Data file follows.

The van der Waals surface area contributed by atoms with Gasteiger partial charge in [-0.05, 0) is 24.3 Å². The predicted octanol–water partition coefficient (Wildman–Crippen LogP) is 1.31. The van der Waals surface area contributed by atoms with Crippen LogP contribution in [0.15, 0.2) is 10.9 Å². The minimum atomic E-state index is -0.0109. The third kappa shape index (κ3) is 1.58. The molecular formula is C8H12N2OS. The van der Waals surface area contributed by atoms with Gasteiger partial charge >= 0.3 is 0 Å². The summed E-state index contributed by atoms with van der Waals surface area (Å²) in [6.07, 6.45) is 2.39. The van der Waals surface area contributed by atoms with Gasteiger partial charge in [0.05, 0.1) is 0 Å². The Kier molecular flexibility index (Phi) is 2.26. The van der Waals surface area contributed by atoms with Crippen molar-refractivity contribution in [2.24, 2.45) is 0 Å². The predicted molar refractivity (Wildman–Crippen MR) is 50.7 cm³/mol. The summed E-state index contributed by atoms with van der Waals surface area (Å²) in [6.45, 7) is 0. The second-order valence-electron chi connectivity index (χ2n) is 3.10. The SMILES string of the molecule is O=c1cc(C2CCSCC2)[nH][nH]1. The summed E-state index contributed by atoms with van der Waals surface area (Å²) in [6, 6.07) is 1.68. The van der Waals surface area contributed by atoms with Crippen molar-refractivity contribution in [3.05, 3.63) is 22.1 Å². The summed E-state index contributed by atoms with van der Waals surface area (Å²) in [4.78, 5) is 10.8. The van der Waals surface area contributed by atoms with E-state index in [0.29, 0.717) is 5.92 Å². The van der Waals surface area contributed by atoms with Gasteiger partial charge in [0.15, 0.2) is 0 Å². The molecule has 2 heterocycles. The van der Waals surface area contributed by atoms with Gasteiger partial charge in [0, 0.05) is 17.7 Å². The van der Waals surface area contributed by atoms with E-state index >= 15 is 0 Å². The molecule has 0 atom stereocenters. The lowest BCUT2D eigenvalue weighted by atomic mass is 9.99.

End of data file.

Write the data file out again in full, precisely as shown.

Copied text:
The van der Waals surface area contributed by atoms with Gasteiger partial charge in [-0.05, 0) is 24.3 Å². The predicted octanol–water partition coefficient (Wildman–Crippen LogP) is 1.31. The van der Waals surface area contributed by atoms with Crippen LogP contribution in [0.15, 0.2) is 10.9 Å². The minimum atomic E-state index is -0.0109. The third kappa shape index (κ3) is 1.58. The molecular formula is C8H12N2OS. The van der Waals surface area contributed by atoms with Gasteiger partial charge >= 0.3 is 0 Å². The summed E-state index contributed by atoms with van der Waals surface area (Å²) in [6.07, 6.45) is 2.39. The van der Waals surface area contributed by atoms with Gasteiger partial charge in [0.05, 0.1) is 0 Å². The Kier molecular flexibility index (Phi) is 2.26. The van der Waals surface area contributed by atoms with Crippen molar-refractivity contribution in [2.24, 2.45) is 0 Å². The predicted molar refractivity (Wildman–Crippen MR) is 50.7 cm³/mol. The summed E-state index contributed by atoms with van der Waals surface area (Å²) in [6.45, 7) is 0. The second-order valence-electron chi connectivity index (χ2n) is 3.10. The SMILES string of the molecule is O=c1cc(C2CCSCC2)[nH][nH]1. The summed E-state index contributed by atoms with van der Waals surface area (Å²) in [6, 6.07) is 1.68. The van der Waals surface area contributed by atoms with Crippen molar-refractivity contribution in [3.05, 3.63) is 22.1 Å². The summed E-state index contributed by atoms with van der Waals surface area (Å²) in [4.78, 5) is 10.8. The van der Waals surface area contributed by atoms with E-state index in [0.29, 0.717) is 5.92 Å². The van der Waals surface area contributed by atoms with Gasteiger partial charge in [0.15, 0.2) is 0 Å². The molecule has 2 heterocycles. The van der Waals surface area contributed by atoms with Gasteiger partial charge in [0, 0.05) is 17.7 Å². The van der Waals surface area contributed by atoms with E-state index >= 15 is 0 Å². The molecule has 0 atom stereocenters. The lowest BCUT2D eigenvalue weighted by atomic mass is 9.99.